CLP: What technological and market factors went into that decision?

Heath: We looked at four particular applications where we believe sequencing will play a significant role over the short term. First, genetic disease, particularly around reproductive genetics. Second, oncology, where the performance characteristics of the product match uniquely to some of the challenges—particularly around the heterogeneity of tumors, and the need to sequence deeply in order to identify minor clonal populations that may have driver mutations. Third, infectious disease, particularly around microbiology and viral infections; the technology still needs to be a little bit faster to handle extreme cases such as sepsis and meningitis, but we’ve made great strides and continue to move in that direction. And finally, transplantation and transfusion medicine, looking at things like tissue typing; many of the past technical challenges around being able to do long reads for HLA, so that you can do tissue typing, have now been overcome. Beyond those four diagnostic areas, there are several others—such as forensics and food safety—where NGS technology is already starting to play a role.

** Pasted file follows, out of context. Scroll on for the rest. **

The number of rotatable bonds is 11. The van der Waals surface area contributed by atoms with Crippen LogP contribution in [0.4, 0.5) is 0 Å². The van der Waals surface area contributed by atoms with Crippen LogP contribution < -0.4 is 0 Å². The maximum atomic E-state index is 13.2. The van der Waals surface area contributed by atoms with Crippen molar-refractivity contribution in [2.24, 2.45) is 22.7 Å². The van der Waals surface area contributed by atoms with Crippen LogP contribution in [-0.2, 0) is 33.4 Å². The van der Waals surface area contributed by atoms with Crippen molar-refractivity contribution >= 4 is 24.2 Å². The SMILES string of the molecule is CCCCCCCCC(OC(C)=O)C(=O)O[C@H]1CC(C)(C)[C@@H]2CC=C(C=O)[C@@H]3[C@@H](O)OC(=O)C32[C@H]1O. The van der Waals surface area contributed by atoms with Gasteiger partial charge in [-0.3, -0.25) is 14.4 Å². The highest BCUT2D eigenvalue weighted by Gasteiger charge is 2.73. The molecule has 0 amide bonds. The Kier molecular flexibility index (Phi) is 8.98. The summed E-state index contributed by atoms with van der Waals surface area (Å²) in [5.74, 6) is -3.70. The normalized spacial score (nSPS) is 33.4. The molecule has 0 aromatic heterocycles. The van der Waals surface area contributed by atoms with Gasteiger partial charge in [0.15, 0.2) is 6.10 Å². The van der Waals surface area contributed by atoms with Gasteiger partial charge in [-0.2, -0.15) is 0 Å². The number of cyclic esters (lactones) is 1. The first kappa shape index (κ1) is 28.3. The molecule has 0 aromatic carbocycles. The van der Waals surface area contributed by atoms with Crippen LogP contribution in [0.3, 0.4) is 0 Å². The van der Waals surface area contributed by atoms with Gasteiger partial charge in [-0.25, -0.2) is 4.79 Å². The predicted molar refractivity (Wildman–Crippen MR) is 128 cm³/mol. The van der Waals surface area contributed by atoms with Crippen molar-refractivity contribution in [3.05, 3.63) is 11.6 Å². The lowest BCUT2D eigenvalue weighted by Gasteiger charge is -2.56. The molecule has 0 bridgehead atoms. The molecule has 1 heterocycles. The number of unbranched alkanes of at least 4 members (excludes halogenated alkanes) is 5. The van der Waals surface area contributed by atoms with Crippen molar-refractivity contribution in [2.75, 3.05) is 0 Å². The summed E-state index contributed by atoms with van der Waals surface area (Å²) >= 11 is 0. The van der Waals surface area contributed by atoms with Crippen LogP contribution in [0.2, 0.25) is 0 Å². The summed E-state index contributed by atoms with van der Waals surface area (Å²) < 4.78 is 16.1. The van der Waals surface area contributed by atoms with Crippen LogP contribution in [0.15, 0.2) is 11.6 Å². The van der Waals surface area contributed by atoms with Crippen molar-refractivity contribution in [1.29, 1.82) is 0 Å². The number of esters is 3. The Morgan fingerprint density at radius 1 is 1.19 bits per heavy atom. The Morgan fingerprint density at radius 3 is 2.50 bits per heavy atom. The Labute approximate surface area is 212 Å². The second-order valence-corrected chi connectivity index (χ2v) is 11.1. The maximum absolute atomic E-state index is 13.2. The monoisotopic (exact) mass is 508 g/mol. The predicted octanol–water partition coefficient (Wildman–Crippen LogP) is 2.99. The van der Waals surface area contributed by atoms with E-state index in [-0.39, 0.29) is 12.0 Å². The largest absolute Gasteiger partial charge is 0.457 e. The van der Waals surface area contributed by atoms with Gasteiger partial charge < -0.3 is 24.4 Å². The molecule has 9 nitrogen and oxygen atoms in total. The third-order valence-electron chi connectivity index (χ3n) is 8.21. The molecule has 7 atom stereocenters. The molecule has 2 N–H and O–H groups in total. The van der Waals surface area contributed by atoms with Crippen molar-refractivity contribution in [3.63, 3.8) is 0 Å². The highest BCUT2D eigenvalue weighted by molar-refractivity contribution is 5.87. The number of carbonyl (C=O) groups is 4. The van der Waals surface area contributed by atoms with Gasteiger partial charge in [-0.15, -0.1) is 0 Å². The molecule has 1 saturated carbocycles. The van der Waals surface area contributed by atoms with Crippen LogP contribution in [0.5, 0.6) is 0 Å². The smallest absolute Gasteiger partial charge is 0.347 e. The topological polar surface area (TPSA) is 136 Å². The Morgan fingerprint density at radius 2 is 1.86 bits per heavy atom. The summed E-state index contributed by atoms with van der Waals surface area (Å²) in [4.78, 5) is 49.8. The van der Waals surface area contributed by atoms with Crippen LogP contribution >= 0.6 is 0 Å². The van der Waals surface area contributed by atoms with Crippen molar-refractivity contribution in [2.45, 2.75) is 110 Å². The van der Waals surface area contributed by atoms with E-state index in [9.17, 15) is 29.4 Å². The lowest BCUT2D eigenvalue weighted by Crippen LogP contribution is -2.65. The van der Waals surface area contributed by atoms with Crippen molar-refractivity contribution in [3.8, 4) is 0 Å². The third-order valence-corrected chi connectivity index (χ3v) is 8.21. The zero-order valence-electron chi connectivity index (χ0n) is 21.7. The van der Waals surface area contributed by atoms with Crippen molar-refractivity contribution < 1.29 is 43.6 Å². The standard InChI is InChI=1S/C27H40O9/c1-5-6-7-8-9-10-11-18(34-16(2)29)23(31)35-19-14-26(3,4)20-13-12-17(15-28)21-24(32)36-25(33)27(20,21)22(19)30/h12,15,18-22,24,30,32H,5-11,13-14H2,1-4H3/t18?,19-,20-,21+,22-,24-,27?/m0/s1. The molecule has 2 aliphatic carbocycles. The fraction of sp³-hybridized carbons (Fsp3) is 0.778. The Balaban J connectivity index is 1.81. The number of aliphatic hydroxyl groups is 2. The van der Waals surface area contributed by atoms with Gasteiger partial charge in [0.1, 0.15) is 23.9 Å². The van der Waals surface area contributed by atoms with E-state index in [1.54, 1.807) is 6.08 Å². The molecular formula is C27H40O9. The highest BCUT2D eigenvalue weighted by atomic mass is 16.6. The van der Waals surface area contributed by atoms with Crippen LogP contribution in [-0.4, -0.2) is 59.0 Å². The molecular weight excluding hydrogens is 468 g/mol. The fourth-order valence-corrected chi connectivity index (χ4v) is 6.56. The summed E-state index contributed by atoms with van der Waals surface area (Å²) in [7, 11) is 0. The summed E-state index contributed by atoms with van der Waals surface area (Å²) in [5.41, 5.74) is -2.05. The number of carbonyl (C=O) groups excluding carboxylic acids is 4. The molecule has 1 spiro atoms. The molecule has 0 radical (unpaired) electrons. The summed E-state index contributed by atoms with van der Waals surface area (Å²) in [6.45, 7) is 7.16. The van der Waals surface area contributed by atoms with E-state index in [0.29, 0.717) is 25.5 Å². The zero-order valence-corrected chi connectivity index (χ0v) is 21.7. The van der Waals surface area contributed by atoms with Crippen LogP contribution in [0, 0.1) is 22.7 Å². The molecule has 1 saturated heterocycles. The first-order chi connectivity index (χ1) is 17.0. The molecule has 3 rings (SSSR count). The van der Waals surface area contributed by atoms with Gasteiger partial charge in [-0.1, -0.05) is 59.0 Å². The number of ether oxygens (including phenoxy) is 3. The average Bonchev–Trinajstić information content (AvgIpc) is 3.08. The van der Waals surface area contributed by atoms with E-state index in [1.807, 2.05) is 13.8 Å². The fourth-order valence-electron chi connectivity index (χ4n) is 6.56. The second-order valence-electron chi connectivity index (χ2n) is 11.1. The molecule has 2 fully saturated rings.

CLP: What new resources did you need to develop or contract in order to address regulatory requirements?

Heath: There was a lot of fundamental skill-building throughout the company, but the expertise we really needed to add was in regulatory and clinical affairs. We built a regulatory group, since we definitely needed to have some expertise in that space. We built a clinical affairs group that we definitely needed to do our clinical trials work. We enhanced our quality team to make sure we could meet ISO and GMP requirements. We also reinforced our development team with a number of folks who came out of the diagnostics industry and had experience with FDA submissions—people who had worked in a regulated space before.

CLP: It is a significant commitment of resources to hire so many people who have experience with FDA-cleared devices. Is it those sorts of requirements that are keeping companies out of the NGS space?

Heath: I think those elements are necessary, but not sufficient. One of Illumina’s major advantages is a large presence in the research community—because everything starts in research. From there, we could see the direction that translational medicine and clinical science was moving, making its way into the clinic. By having that vantage point, we were able to anticipate which areas were likely to emerge and be true innovations.